Subsequent investigation by the Chicago FBI and Detectives from the WCSO developed additional evidence linking ELLIS to the robbery and the filing of the charges announced today.

Though not charged, ELLIS is also a suspect in the December 11, 2009 robbery of the MB Financial Bank branch in Oak Brook, Illinois and the December 22, 2009 robbery of the US Bank branch in Hinsdale, Illinois.

ELLIS appeared before Magistrate Judge Jeffrey Cole in Chicago earlier today, at which time he was formally charged. ELLIS was ordered held without bond, pending his next court appearance, and will be housed at the Metropolitan Correctional Center (MCC) in Chicago. If convicted of the charge filed against him, ELLIS faces a possible sentence of up to twenty (20) years' incarceration.

Additional information about this and other recent Chicago area bank robberies, including downloadable photographs, is available at the Bandit Tracker website, www.bandittrackerchicago.com.

The public is reminded that a complaint is not evidence of guilt and that all defendants in a criminal case are presumed innocent until proven guilty in a court of law.

EDITOR’S NOTE: Copies of the criminal complaint filed in this case are available from the Chicago FBI’s press office at (312) 829-1199.

FBI Seeks Public’s Assistance to Identify the “Geezer Bandit”


January 29, 2010 - The FBI, San Diego Police Department, and San Diego Sheriff’s Department are seeking the public’s assistance to identify the unknown male bank robber dubbed the “Geezer Bandit.” The “Geezer Bandit” is believed responsible for robbing six banks in San Diego County. Three different rewards totaling $16,000 are being offered for information leading to the arrest and conviction of the “Geezer Bandit.”

On Wednesday, January 27, 2010, at approximately 5:50 p.m., a lone male entered the San Diego National Bank, located at 1075 Rosecrans, San Diego. The robber presented a demand note and displayed a silver and black semiautomatic weapon.

Witnesses describe the robber as follows:

Sex: Male

Race: White

Age: 60-70 years old

Height: Approximately 6’0”

Weight: Approximately 190 pounds

Build: Average

Clothing: White sweatshirt with hoodie, white ballcap, blue jeans, white tennis shoes

The “Geezer Bandit” is believed to be responsible for robbing the following San Diego County banks:

August 28, 2009 US Bank 9643 Mission Gorge Rd., Santee

September 12, 2009 San Diego National Bank 7877 Ivanhoe, La Jolla

October 9, 2009 US Bank 4627 Carmel Mountain Rd.,San Diego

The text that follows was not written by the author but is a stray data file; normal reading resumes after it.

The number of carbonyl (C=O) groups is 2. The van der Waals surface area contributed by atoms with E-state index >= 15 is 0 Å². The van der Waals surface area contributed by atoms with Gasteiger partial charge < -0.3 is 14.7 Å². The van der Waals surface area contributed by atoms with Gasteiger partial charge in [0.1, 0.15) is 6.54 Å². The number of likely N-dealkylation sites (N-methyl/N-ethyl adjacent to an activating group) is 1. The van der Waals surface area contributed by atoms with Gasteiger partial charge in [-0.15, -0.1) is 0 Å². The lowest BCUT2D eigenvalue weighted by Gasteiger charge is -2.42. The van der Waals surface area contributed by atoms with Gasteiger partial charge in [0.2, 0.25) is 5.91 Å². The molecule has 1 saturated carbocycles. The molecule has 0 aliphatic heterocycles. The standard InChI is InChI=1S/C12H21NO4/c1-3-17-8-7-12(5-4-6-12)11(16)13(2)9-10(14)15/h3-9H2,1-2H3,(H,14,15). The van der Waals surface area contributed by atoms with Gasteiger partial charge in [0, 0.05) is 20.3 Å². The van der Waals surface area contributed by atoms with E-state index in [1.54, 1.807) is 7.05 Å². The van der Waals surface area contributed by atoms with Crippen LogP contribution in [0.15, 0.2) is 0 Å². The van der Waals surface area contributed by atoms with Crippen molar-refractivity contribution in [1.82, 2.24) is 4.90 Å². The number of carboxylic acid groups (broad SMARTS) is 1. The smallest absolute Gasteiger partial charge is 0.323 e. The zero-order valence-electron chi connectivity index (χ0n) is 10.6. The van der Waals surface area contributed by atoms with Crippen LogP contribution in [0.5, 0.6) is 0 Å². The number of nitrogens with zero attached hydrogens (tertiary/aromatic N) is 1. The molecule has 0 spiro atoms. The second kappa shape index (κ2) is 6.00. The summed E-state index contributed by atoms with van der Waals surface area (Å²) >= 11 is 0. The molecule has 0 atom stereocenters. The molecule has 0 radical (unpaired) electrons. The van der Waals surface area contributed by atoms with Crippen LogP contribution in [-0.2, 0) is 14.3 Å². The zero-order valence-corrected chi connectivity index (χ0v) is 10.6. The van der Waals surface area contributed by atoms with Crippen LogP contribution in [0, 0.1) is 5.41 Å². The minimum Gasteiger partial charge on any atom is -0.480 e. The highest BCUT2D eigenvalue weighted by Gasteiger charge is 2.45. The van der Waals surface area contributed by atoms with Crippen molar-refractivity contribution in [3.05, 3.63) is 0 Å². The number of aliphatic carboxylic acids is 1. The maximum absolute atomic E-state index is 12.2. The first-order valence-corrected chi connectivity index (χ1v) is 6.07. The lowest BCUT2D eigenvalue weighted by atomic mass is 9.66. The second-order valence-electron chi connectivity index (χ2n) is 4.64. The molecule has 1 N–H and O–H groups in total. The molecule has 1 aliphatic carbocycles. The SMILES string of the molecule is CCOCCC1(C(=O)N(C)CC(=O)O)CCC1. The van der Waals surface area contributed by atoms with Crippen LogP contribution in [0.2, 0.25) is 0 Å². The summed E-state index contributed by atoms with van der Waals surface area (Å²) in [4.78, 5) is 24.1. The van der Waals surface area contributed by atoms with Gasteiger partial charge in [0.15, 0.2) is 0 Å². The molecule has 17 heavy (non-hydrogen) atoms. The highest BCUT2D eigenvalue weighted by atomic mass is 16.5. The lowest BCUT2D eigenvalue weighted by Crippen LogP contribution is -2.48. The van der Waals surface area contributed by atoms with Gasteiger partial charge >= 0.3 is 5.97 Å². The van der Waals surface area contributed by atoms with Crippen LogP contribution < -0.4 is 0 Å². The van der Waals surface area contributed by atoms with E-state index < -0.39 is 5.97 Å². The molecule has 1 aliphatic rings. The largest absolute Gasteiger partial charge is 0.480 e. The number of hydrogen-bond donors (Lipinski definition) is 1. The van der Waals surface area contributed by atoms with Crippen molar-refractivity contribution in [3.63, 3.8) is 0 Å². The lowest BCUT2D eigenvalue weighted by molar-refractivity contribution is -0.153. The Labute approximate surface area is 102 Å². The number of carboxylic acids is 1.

October 26, 2009 Bank of America 17008 Avenida de Acacias, Rancho Santa Fe

November 16, 2009 Bank of America 7680 Girard Ave., La Jolla

Friday, January 29, 2010

Operation Newport Takes Seven into Custody on Cocaine Charge

January 29, 2010 - Jane W. Duke, United States Attorney for the Eastern District of Arkansas; William J. Bryant, Assistant Special Agent in Charge, Little Rock Field Office of the Drug Enforcement Administration; and Sheriff David Lucas, Jackson County, Arkansas announced that seven defendants were taken into custody this morning on warrants following an indictment which was returned January 6, 2010. Joe Lewis Brandon, Jr.,a.k.a. Tall, age 29, of Newport; Frederick Lamond Taylor, a.k.a. Freddie O, age 30, of Newport; Henry Demon Peel, a.k.a. Moon, age 23, of Newport; Leslie Armstrong, a.k.a. Wes B, age 34, of Newport; Otis Lesley Hill, a.k.a. O, age 28, of Jonesboro; Timothy D. Maddox, a.k.a. Tim Tim, age 32, of Searcy; and Vidall Lyn Swanson, age 37, of Newport were charged with one count of conspiracy to possess with the intent to distribute more than 50 grams of crack cocaine. They will make their initial appearance for plea and arraignment this afternoon before U.S. Magistrate Judge Beth Deere.

Due to its size and scope, the investigation has been conducted as an Organized Crime and Drug Enforcement Task Force (OCDETF) case known as “Operation Newport”. During the investigation, law enforcement agents, acting through cooperating witnesses, purchased multiple ounces of crack cocaine. Agents have also seized more than 15 kilograms of cocaine power. Cocaine powder is utilized in the manufacture of crack cocaine. The defendants distributed the crack cocaine in Newport, Jonesboro, Searcy, Blytheville, Little Rock and the surrounding towns.

This was an extensive criminal enterprise plaguing northeast and central Arkansas. The only way an organization of this nature can be adequately investigated and dismantled is through a coordinated local and federal law enforcement effort,” stated Duke. “The contributions of both the Jackson County Sheriff’s Office and the Jonesboro Drug Task Force were vital to the success of this operation.”